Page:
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ACEC News / Advocacy

January 13, 2022

Supreme Court Blocks OSHA Emergency Temporary Standard

Supreme Court Blocks OSHA Emergency Temporary Standard

By Dan Hilton

By an expected 6 – 3 ruling, the Supreme Court has blocked the OSHA Emergency Temporary Standard.

Click here to read the full ruling. In short, they have reinstated the 6th Circuit’s stay, while they work towards a final decision. They have written clearly that the six Justices who have ruled on the emergency stay will rule similarly on the final decision.

Following are some of the insights and excerpts from the decision: 

OSHA’s COVID–19 Vaccination and Testing; Emergency Temporary Standard is stayed pending disposition of the applicants’ petitions for review in the United States Court of Appeals for the Sixth Circuit and disposition of the applicants’ petitions for writs of certiorari, if such writs are timely sought. Should the petitions for writs of certiorari be denied, this order shall terminate automatically. In the event the petitions for writs of certiorari are granted, the order shall terminate upon the sending down of the judgment of this Court.

Many States, businesses, and nonprofit organizations challenged OSHA’s rule in Courts of Appeals across the country. The Fifth Circuit initially entered a stay. But when the cases were consolidated before the Sixth Circuit, that court lifted the stay and allowed OSHA’s rule to take effect. Applicants now seek emergency relief from this Court, arguing that OSHA’s mandate exceeds its statutory authority and is otherwise unlawful. Agreeing that applicants are likely to prevail, we grant their applications and stay the rule.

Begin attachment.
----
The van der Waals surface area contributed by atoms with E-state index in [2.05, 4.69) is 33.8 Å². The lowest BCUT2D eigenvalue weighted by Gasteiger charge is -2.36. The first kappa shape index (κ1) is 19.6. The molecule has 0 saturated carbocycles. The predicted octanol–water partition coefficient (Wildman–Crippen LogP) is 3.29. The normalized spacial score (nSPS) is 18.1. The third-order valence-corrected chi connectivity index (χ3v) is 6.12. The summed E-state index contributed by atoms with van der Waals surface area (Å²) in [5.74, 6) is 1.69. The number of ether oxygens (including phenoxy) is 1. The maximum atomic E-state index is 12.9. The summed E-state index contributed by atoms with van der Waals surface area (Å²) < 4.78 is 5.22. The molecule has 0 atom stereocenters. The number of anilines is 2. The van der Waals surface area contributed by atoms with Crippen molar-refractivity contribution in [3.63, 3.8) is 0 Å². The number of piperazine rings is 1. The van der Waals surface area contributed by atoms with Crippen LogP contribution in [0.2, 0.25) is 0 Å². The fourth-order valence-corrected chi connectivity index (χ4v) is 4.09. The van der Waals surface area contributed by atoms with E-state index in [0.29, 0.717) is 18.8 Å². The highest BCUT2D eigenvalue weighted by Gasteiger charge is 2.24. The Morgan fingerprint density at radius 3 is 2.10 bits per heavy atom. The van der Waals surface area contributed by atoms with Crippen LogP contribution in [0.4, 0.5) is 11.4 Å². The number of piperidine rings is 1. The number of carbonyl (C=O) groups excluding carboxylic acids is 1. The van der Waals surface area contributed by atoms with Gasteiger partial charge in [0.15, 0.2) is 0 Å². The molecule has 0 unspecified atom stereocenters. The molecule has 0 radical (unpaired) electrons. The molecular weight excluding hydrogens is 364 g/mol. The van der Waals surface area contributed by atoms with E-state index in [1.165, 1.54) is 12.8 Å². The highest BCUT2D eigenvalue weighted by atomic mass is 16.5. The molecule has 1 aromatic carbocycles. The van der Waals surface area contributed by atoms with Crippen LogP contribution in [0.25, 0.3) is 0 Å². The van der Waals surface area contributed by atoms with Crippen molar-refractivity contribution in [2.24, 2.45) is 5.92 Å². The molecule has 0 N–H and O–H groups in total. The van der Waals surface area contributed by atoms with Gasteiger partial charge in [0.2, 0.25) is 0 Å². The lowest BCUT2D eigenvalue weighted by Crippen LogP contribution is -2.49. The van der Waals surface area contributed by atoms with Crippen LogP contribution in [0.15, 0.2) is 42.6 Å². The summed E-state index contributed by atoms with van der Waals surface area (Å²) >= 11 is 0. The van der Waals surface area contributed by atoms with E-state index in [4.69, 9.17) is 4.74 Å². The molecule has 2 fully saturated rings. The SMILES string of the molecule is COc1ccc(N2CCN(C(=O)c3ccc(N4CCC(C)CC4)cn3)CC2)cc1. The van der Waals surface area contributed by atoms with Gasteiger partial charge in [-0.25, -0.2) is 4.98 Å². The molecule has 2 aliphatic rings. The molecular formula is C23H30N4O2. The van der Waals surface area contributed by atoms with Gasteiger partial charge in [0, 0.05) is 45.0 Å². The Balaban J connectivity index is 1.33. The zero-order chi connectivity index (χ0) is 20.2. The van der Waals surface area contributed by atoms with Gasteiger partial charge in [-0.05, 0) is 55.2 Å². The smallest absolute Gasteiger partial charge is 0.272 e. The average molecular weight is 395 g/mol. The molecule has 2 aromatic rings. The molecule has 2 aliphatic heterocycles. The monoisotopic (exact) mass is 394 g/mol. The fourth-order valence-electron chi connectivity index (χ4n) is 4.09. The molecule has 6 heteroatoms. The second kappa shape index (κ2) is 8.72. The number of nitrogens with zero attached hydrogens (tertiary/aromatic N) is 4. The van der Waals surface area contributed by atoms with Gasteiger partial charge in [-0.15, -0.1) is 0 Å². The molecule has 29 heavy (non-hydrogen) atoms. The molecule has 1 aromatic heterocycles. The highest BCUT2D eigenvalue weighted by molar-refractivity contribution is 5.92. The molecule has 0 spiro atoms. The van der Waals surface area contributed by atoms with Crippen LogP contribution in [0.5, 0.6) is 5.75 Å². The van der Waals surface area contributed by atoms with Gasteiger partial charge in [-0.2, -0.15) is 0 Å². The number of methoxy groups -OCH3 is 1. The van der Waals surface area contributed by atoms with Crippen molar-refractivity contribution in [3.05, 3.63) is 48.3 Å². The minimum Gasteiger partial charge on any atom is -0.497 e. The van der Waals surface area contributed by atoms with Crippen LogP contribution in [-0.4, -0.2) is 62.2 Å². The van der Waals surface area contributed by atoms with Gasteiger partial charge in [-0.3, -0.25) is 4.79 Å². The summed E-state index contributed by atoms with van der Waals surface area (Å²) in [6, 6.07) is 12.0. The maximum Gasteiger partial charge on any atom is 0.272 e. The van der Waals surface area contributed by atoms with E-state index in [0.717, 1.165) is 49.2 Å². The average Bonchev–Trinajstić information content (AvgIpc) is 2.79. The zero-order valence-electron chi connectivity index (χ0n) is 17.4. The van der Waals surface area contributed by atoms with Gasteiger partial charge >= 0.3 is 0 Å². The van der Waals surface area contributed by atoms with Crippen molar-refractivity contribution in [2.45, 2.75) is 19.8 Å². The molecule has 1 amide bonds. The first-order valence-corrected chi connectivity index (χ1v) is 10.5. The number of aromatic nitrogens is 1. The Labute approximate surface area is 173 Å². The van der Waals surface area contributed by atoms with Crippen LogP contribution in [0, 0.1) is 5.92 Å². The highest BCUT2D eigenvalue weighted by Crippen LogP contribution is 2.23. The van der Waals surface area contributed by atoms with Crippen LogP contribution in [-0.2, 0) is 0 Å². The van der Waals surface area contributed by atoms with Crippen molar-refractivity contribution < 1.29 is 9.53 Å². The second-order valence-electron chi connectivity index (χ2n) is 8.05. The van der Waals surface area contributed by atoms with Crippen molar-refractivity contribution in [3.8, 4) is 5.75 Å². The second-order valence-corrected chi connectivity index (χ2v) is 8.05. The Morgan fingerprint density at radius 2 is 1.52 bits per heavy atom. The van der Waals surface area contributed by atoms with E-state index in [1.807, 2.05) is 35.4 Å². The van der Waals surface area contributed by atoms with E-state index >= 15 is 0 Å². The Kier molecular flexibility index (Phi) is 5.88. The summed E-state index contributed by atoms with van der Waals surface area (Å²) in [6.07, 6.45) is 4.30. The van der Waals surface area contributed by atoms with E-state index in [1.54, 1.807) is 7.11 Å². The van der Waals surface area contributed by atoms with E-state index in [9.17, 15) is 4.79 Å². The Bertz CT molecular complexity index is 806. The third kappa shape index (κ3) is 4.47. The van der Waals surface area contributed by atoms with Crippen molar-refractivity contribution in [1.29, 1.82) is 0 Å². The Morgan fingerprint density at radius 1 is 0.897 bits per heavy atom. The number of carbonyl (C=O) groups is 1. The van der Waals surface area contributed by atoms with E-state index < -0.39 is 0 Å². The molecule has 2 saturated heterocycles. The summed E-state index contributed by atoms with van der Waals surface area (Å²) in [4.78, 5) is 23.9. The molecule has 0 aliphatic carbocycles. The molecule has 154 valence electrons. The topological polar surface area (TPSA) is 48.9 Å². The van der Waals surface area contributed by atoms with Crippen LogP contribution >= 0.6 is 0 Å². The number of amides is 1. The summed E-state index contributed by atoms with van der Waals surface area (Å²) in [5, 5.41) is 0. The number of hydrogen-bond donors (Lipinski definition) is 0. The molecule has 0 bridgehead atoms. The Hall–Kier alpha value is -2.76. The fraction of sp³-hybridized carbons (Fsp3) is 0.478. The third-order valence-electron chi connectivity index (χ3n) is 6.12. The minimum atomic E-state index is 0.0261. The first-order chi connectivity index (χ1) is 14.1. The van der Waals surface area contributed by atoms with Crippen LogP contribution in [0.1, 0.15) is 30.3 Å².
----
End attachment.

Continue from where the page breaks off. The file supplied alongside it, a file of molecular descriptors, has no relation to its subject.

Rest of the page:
The Sixth Circuit concluded that a stay of the rule was not justified. We disagree.

Applicants are likely to succeed on the merits of their claim that the Secretary lacked authority to impose the mandate. Administrative agencies are creatures of statute. They accordingly possess only the authority that Congress has provided. The Secretary has ordered 84 million Americans to either obtain a COVID–19 vaccine or undergo weekly medical testing at their own expense. This is no “everyday exercise of federal power.” It is instead a significant encroachment into the lives—and health—of a vast number of employees. “We expect Congress to speak clearly when authorizing an agency to exercise powers of vast economic and political significance.”

Although Congress has indisputably given OSHA the power to regulate occupational dangers, it has not given that agency the power to regulate public health more broadly. Requiring the vaccination of 84 million Americans, selected simply because they work for employers with more than 100 employees, certainly falls in the latter category.

Dan Hilton is ACEC Director of Procurement Advocacy & International Affairs.

All comments to blog posts will be moderated by ACEC staff.


January 13, 2022



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